Victor D. Questel was born in Gonzalez village in 1949. He attended Trinity College and the University of the West Indies at St Augustine. At UWI he was the first student in the Department of English to be awarded a Ph D for his thesis on the work of Derek Walcott. He earned a living as a teacher and reviewer. He died suddenly in April 1982. In addition to his three poetry collections, he published widely in journals and in anthologies such as Now, Caribbean Rhythms, Melanthika and The Penguin Book of Caribbean Verse. His Collected Poems were published by Peepal Tree Press in 2016.

Desh Singh is twenty-year old university student. Raised in Penal, Trinidad and Tobago, he enjoys biking and nature. His writing reflects on people and the future they make for themselves. His list of influences include Evan Jones, V.S. Naipaul and Issac Assimov.

Robert Yerachmiel Snyderman is a doctoral student in English Literature at the University of Arizona and works as Program Specialist at the Jewish History Museum/Holocaust History Center in Tucson. His work culminates at the interstices of performance, visual art, and poetics, having over the last decade exhibited installations in galleries in New York City and Amsterdam, written and directed seven plays, and published essays and poems in many literary journals, including University of Toronto Journal of Jewish Thought, Colorado Review, and Jacket2.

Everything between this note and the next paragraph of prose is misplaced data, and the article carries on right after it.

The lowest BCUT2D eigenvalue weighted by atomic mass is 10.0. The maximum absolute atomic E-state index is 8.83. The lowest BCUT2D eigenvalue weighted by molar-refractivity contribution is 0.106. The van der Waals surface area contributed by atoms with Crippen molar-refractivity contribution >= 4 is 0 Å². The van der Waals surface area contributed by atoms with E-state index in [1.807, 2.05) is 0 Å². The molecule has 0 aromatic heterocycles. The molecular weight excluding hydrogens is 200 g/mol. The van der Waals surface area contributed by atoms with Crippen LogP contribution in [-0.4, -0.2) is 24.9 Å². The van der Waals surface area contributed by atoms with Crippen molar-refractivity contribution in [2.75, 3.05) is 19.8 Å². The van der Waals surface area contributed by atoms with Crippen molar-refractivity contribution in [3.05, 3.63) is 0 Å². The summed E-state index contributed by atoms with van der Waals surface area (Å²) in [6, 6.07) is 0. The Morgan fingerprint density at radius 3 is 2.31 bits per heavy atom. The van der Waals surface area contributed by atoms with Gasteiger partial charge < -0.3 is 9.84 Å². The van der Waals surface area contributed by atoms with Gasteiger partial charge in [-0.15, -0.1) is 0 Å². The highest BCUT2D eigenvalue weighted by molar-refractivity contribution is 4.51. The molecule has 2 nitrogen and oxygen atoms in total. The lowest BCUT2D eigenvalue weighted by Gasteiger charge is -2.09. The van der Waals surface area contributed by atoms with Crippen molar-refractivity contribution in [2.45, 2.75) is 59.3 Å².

Mervyn Taylor is a Trinidad-born poet who divides his time between Brooklyn, NY and his island home. The author of five books of poetry, including No Back Door and The Waving Gallery, Taylor also creates visual art, by way of costume design and assemblage. A graduate of Howard and Columbia Universities, he has spent many years teaching, at Bronx Community College, The New School, and in the NYC public school system. He has conducted poetry workshops in New York, in Trinidad, and recently, in Haiti. His latest collection, Voices Carry, is published by Shearsman Books.